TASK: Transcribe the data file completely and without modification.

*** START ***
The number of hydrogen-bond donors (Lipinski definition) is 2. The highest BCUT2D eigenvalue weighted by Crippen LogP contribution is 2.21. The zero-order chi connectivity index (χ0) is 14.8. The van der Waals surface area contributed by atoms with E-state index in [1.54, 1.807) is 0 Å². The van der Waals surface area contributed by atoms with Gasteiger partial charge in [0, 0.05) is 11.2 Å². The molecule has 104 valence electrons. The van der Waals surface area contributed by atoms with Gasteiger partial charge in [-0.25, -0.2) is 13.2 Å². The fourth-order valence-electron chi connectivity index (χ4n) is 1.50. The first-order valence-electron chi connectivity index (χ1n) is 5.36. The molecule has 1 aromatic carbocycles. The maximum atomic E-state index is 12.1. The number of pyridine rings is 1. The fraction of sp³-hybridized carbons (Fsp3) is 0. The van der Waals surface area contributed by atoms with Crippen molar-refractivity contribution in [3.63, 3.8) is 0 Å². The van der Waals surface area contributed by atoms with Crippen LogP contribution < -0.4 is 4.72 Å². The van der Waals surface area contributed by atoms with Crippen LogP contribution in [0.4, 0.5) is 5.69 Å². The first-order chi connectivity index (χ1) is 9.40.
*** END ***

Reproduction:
The number of hydrogen-bond donors (Lipinski definition) is 2. The highest BCUT2D eigenvalue weighted by Crippen LogP contribution is 2.21. The zero-order chi connectivity index (χ0) is 14.8. The van der Waals surface area contributed by atoms with E-state index in [1.54, 1.807) is 0 Å². The van der Waals surface area contributed by atoms with Gasteiger partial charge in [0, 0.05) is 11.2 Å². The molecule has 104 valence electrons. The van der Waals surface area contributed by atoms with Gasteiger partial charge in [-0.25, -0.2) is 13.2 Å². The fourth-order valence-electron chi connectivity index (χ4n) is 1.50. The first-order valence-electron chi connectivity index (χ1n) is 5.36. The molecule has 1 aromatic carbocycles. The maximum atomic E-state index is 12.1. The number of pyridine rings is 1. The fraction of sp³-hybridized carbons (Fsp3) is 0. The van der Waals surface area contributed by atoms with Crippen molar-refractivity contribution in [3.63, 3.8) is 0 Å². The van der Waals surface area contributed by atoms with Crippen LogP contribution < -0.4 is 4.72 Å². The van der Waals surface area contributed by atoms with Crippen LogP contribution in [0.4, 0.5) is 5.69 Å². The first-order chi connectivity index (χ1) is 9.40.